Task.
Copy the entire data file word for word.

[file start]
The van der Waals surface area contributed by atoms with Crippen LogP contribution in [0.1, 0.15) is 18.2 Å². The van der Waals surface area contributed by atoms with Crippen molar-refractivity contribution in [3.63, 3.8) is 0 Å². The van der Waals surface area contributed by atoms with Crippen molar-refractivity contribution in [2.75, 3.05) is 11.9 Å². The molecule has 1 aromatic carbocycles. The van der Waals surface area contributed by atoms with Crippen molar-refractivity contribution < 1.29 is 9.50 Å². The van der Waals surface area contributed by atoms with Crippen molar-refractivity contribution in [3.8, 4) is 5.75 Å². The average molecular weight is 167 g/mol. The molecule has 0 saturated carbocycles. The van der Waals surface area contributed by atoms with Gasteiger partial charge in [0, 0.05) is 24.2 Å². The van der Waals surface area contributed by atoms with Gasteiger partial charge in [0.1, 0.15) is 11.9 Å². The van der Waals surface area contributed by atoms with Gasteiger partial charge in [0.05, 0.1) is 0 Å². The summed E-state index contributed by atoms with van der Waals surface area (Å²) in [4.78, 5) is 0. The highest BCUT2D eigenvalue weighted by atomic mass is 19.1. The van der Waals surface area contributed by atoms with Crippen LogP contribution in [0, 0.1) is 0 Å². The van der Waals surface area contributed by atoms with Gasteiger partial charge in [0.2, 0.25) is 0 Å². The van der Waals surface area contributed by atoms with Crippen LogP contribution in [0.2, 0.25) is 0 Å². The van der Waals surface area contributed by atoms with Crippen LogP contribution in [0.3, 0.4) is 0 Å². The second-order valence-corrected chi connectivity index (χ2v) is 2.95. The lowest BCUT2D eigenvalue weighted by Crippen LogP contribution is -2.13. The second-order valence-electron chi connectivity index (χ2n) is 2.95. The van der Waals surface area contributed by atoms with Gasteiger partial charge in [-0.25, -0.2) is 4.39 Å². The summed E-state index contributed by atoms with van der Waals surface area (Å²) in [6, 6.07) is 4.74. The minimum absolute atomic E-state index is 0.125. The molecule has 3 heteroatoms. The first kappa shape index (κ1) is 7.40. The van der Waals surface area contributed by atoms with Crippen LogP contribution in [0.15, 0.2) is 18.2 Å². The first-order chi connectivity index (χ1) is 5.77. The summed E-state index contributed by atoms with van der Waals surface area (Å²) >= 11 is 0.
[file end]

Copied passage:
The van der Waals surface area contributed by atoms with Crippen LogP contribution in [0.1, 0.15) is 18.2 Å². The van der Waals surface area contributed by atoms with Crippen molar-refractivity contribution in [3.63, 3.8) is 0 Å². The van der Waals surface area contributed by atoms with Crippen molar-refractivity contribution in [2.75, 3.05) is 11.9 Å². The molecule has 1 aromatic carbocycles. The van der Waals surface area contributed by atoms with Crippen molar-refractivity contribution < 1.29 is 9.50 Å². The van der Waals surface area contributed by atoms with Crippen molar-refractivity contribution in [3.8, 4) is 5.75 Å². The average molecular weight is 167 g/mol. The molecule has 0 saturated carbocycles. The van der Waals surface area contributed by atoms with Gasteiger partial charge in [0, 0.05) is 24.2 Å². The van der Waals surface area contributed by atoms with Gasteiger partial charge in [0.1, 0.15) is 11.9 Å². The van der Waals surface area contributed by atoms with Gasteiger partial charge in [0.05, 0.1) is 0 Å². The summed E-state index contributed by atoms with van der Waals surface area (Å²) in [4.78, 5) is 0. The highest BCUT2D eigenvalue weighted by atomic mass is 19.1. The van der Waals surface area contributed by atoms with Crippen LogP contribution in [0, 0.1) is 0 Å². The van der Waals surface area contributed by atoms with Gasteiger partial charge in [0.2, 0.25) is 0 Å². The van der Waals surface area contributed by atoms with Crippen LogP contribution in [0.2, 0.25) is 0 Å². The van der Waals surface area contributed by atoms with Crippen LogP contribution in [0.3, 0.4) is 0 Å². The second-order valence-corrected chi connectivity index (χ2v) is 2.95. The lowest BCUT2D eigenvalue weighted by Crippen LogP contribution is -2.13. The second-order valence-electron chi connectivity index (χ2n) is 2.95. The van der Waals surface area contributed by atoms with Gasteiger partial charge in [-0.25, -0.2) is 4.39 Å². The summed E-state index contributed by atoms with van der Waals surface area (Å²) in [6, 6.07) is 4.74. The minimum absolute atomic E-state index is 0.125. The molecule has 3 heteroatoms. The first kappa shape index (κ1) is 7.40. The van der Waals surface area contributed by atoms with Crippen LogP contribution in [0.15, 0.2) is 18.2 Å². The first-order chi connectivity index (χ1) is 5.77. The summed E-state index contributed by atoms with van der Waals surface area (Å²) >= 11 is 0.